“We’d be at Publix and people would come up to my mom or my dad and say, ‘Oh my gosh, Mr. Clark, Mrs. Clark, thank you so much for what you did for me when I was 12, when I was 11, when I was 14,’ whatever the age may be,” Mr. Clark said. “To be able to see how something that they did made such an impact on that young person’s life, I knew immediately that’s why I wanted to be a part of it (teaching).”

Although Mr. Clark has always worked in school environments — previously serving as the crisis intervention teacher and football coach at both Palm Beach Gardens Community High School and Park Vista Community High School — this switch has been a whole new experience for him as an educator and administrator.

“It’s been so special to be a part of someplace that is so unique and so outstanding,” Mr. Clark said. “The students, the staff, the leadership here, it blew me out of the water. It empowered me, and it’s really invigorated my career.”

While transitioning schools has been a “whirlwind of an experience” for Mr. Clark, the change was made easier for him with the help of people like assistant principals Jennifer Napuli, Ronald Lewis, Teneisha Finney, and testing coordinator Alyssa Arterburn.

“It (administration) is a very cool, unique team to be a part of, and (they) made that transition that much easier,” Mr. Clark said. “Just like there’s a place for every student, there’s a place for every educator.”

Mr. Clark’s favorite part about the school is the students and the culture they have created, characterized by a passion for the arts and academics that shines through during school events.

“I feel like this is a place where everybody has a sense of belonging. Everybody here has a place, and everybody here is so widely accepted,” Mr. Clark said. “It’s so powerful to be a part of.”

Students like communications sophomore Sarah Ferguson say Mr. Clark himself has also already contributed to the supportive culture he admires about the school with his humor and “welcoming aura.”

“With him (Mr. Clark), once you actually start talking to him, he’s welcoming to everyone,” Ferguson said. “He calls everyone homie, so you can tell he came from a place (where) he had a good relationship with the students.”

Mr. Clark aspires to create connections with students to ensure that everyone knows they have someone to go to if they need anything, and his efforts have not gone unnoticed by the students, staff, and other administration.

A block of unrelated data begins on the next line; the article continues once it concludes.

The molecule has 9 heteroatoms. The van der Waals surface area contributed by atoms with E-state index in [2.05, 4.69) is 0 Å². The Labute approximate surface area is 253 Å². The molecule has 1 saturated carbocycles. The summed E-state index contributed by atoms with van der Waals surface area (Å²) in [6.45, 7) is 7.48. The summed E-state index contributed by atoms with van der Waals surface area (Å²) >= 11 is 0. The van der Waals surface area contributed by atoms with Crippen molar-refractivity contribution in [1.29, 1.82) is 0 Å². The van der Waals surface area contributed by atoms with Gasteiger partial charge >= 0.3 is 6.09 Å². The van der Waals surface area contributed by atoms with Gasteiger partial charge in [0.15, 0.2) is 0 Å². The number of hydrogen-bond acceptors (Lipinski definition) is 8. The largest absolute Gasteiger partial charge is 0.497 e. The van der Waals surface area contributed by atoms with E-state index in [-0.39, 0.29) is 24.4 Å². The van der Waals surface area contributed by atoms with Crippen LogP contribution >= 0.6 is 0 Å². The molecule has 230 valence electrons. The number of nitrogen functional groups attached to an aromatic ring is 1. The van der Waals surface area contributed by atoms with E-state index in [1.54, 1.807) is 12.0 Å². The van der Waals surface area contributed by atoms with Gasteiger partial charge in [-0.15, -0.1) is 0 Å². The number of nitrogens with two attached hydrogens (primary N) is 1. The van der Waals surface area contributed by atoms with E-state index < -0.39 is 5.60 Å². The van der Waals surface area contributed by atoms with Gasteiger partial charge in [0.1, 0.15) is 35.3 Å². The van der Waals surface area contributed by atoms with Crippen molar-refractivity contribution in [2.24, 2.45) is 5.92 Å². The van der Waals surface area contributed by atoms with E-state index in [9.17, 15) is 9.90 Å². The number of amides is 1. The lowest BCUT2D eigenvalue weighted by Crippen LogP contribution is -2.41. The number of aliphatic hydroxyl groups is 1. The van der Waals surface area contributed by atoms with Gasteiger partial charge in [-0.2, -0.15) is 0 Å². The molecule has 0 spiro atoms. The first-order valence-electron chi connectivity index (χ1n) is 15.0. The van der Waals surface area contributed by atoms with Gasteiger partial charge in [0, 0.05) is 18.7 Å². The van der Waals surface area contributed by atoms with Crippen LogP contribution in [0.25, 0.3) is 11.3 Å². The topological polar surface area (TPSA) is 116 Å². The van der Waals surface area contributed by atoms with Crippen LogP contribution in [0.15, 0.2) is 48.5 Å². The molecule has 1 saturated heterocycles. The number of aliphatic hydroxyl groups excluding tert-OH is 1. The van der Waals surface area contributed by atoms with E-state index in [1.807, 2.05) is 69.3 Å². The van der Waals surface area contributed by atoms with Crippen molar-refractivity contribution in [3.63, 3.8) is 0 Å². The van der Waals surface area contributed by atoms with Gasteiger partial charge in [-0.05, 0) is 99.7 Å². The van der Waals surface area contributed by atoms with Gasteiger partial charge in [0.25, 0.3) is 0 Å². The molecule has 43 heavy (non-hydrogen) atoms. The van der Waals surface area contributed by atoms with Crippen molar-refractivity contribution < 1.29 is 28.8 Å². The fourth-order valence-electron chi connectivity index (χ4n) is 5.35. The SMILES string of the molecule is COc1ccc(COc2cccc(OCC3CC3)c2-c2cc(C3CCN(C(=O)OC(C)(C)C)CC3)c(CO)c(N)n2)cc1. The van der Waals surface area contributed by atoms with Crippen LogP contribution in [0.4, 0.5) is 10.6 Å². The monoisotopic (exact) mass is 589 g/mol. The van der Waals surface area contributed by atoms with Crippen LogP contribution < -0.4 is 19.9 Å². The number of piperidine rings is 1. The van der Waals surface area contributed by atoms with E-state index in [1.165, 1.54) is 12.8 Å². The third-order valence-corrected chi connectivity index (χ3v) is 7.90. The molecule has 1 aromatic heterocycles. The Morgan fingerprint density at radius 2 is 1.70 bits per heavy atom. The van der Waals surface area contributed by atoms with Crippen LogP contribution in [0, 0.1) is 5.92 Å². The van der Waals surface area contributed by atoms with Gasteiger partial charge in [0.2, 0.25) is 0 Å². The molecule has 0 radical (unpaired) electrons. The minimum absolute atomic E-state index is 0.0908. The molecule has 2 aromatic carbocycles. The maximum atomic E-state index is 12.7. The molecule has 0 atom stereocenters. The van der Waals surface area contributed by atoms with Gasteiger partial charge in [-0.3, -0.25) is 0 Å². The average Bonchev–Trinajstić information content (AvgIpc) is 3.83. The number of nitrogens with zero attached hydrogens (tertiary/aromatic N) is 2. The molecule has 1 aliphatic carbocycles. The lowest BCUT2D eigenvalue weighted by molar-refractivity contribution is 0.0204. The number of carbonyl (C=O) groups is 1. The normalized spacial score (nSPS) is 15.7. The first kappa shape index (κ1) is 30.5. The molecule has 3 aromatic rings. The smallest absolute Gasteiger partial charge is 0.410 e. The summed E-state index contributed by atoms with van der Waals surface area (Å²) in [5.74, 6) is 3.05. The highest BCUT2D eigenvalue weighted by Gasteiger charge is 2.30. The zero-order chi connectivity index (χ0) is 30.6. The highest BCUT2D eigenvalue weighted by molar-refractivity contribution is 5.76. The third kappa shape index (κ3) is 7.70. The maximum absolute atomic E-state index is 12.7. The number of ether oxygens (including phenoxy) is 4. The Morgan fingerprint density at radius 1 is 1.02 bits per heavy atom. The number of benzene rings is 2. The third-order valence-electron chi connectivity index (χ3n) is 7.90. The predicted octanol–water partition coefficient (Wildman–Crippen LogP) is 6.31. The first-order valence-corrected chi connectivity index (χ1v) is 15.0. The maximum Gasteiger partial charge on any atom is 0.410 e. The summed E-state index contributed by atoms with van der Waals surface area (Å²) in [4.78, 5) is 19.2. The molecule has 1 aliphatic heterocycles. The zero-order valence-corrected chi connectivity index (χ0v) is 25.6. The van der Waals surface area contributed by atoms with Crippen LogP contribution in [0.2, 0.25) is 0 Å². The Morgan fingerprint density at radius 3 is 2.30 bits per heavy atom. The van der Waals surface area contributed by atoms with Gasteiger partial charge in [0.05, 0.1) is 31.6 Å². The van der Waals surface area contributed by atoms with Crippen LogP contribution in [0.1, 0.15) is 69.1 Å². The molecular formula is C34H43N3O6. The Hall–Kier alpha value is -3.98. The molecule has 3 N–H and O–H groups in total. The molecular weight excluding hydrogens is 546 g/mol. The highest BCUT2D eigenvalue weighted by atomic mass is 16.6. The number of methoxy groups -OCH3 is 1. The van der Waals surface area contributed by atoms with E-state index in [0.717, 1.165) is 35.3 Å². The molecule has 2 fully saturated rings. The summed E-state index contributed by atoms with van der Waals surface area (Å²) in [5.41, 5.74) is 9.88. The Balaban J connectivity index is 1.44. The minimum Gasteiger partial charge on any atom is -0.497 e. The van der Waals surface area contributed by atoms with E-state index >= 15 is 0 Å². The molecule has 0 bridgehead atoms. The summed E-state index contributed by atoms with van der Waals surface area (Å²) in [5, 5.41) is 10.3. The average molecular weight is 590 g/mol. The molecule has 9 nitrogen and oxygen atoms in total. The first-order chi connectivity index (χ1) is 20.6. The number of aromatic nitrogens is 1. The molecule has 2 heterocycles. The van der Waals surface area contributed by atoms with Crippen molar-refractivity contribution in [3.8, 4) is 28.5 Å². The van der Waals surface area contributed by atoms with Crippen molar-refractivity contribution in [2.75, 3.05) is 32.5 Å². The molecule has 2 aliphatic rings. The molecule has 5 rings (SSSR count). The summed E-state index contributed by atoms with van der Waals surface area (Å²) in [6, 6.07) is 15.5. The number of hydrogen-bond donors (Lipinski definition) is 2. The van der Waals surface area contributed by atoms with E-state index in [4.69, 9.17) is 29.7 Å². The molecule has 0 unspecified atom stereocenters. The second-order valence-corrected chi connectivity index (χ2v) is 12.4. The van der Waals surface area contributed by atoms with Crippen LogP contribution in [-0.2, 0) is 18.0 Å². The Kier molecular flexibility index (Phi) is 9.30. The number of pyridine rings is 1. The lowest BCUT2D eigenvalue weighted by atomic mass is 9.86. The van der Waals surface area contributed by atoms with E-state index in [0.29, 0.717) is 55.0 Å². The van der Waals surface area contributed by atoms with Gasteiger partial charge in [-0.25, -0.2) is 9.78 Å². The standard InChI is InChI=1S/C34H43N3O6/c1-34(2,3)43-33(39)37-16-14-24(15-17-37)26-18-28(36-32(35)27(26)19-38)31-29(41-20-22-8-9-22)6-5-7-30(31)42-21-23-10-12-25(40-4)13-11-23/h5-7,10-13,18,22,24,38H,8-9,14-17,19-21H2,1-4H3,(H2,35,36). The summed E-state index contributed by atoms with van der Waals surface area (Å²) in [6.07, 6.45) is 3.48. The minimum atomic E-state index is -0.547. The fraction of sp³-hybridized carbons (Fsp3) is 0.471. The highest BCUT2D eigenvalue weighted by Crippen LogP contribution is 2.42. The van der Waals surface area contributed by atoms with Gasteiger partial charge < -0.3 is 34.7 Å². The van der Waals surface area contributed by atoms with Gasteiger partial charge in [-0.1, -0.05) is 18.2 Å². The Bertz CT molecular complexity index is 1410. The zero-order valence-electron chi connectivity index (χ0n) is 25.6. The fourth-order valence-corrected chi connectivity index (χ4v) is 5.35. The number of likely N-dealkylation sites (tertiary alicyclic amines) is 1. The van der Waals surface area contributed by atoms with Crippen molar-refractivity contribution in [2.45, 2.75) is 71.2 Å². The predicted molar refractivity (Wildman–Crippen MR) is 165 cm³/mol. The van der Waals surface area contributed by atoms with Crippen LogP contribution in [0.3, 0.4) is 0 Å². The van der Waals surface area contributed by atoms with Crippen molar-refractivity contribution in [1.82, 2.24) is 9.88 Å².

“I think Mr. Clark is a genuine person,” Ms. Bennett said. “I also think that he, as an educator, focuses on building relationships and doing the absolute best he can and from what (I’ve seen) in the last three weeks, I think he wants everyone to succeed, and he has already exceeded my expectations.”

Mr. Clark said that some of his most memorable experiences on campus have been all of the “little moments I think are so special” because they make up the school’s spirit.

“I really have to take a breath to take in what’s going on,” Mr. Clark said, referring to Dreyfoos events like DJs or The Collective playing during lunch. “It’s so special, and I don’t want to forget the uniqueness and how special these moments are because it doesn’t happen in any other school. The ability of you all and the ability of the campus to be able to host and empower students to do that is really my favorite part.”

Leave a Comment
Donate to THE MUSE
$350
$10000
Contributed
Our Goal

Your donation will support the student journalists of Dreyfoos School of the Arts. Your contribution will allow us to purchase equipment and cover our annual website hosting costs.

About the Contributor
Priya Gowda, Coverage Editor
Priya Gowda is a second-year staffer and coverage editor on The Muse. She enjoys rewatching Gilmore Girls, creating playlists, drinking coffee, fawning over her cat, and adding books to her ever-growing TBR list. Aside from writing, Priya also loves to read (her current favorite books are "The Picture of Dorian Gray" and "On Earth We're Briefly Gorgeous") and will pick up anything from literary fiction to gothic classics. She is excited to continue writing about unexplored topics on campus and is looking forward to working with everyone on the staff this year to produce great content.
Donate to THE MUSE
$350
$10000
Contributed
Our Goal

Comments (0)

Posting under a pseudonym is not permitted. Online comments that are found in violation of the editorial policy will be removed as quickly as possible.
All THE MUSE Picks Reader Picks Sort: Newest

Your email address will not be published. Required fields are marked *